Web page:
No I am not a Progressive.  Note that I carefully chose the word “nudge”.  And here is where the Republican Party needs to define itself better.  Saying “no” to everything is just flat out dumb.  We don’t want a Progressive agenda that uses the law to lift up society en-masse and drop it where some civil servants want it to be, which may or may not be the right place.  We need to give society gentle legal nudges so the people appreciate the journey we take in getting there.  That is how a society embraces change and the merits of its result.

The bottom line is that while market forces will correct for the wrongs of society, I for one don’t trust the time that it will take for society as a whole to make those decisions and reach complete consensus on its own.  Too many people get hurt waiting for natural nirvana.  So I advocate for a limited amount of governmental nudging to slowly push us in the right direction.  Slowly.  As society has progressed and become more prosperous, spending treasure on the benefit of all mankind, is both worthwhile and noble.  Gentle nudges that measure impact as they nudge with continuous adjustment based on results.  That way we don’t push too far, too fast and end up completely lost.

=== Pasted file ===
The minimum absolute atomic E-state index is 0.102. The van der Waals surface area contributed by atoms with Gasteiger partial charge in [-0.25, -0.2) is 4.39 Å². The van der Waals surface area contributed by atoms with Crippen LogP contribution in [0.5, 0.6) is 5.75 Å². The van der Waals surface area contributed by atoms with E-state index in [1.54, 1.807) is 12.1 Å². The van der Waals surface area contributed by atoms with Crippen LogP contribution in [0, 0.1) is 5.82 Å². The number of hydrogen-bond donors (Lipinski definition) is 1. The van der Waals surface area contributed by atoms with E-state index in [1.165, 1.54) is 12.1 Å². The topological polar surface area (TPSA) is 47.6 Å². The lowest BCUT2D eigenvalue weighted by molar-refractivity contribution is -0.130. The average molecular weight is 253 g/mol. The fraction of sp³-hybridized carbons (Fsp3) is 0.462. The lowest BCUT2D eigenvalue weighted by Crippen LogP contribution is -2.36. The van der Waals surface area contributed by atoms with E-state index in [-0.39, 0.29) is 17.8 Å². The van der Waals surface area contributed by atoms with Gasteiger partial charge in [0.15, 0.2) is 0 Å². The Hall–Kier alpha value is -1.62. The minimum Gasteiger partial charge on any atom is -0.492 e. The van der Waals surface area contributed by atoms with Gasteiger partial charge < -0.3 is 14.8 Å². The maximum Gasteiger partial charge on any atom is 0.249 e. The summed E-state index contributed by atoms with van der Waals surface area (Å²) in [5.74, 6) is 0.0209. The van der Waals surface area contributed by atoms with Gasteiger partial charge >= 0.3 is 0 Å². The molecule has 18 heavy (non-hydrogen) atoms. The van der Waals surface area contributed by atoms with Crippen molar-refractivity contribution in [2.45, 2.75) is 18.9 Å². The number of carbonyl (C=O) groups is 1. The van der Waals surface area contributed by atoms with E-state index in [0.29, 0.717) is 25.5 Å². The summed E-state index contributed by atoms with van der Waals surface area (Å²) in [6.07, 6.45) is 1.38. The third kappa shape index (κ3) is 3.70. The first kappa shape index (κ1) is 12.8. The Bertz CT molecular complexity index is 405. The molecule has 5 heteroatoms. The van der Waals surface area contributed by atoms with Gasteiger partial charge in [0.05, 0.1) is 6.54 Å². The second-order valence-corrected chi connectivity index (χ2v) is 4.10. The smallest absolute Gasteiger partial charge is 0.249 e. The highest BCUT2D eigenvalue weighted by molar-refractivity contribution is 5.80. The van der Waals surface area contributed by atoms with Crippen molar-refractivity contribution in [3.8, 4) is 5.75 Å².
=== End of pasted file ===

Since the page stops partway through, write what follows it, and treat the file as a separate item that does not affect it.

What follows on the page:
About Josh Rutstein

I am an aspiring entrepreneur and hopeful political candidate. Father of 2 very special girls, husband to an amazing woman, and passionate American. I snowboard whenever possible and follow a 20x mentality for exercise. I also play golf and ultimate frisbee and am a die hard New England Patriots fan and season ticket holder. Everyday I wake up wanting to make this country a better place, someday I hope to actually succeed.
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2 Responses to Lost in Libertarianism

  1. Pingback: NH: Pathway to Work | A Goofy Foot in Mouth

  2. Pingback: A Unified Theory: Networkism | A Goofy Foot in Mouth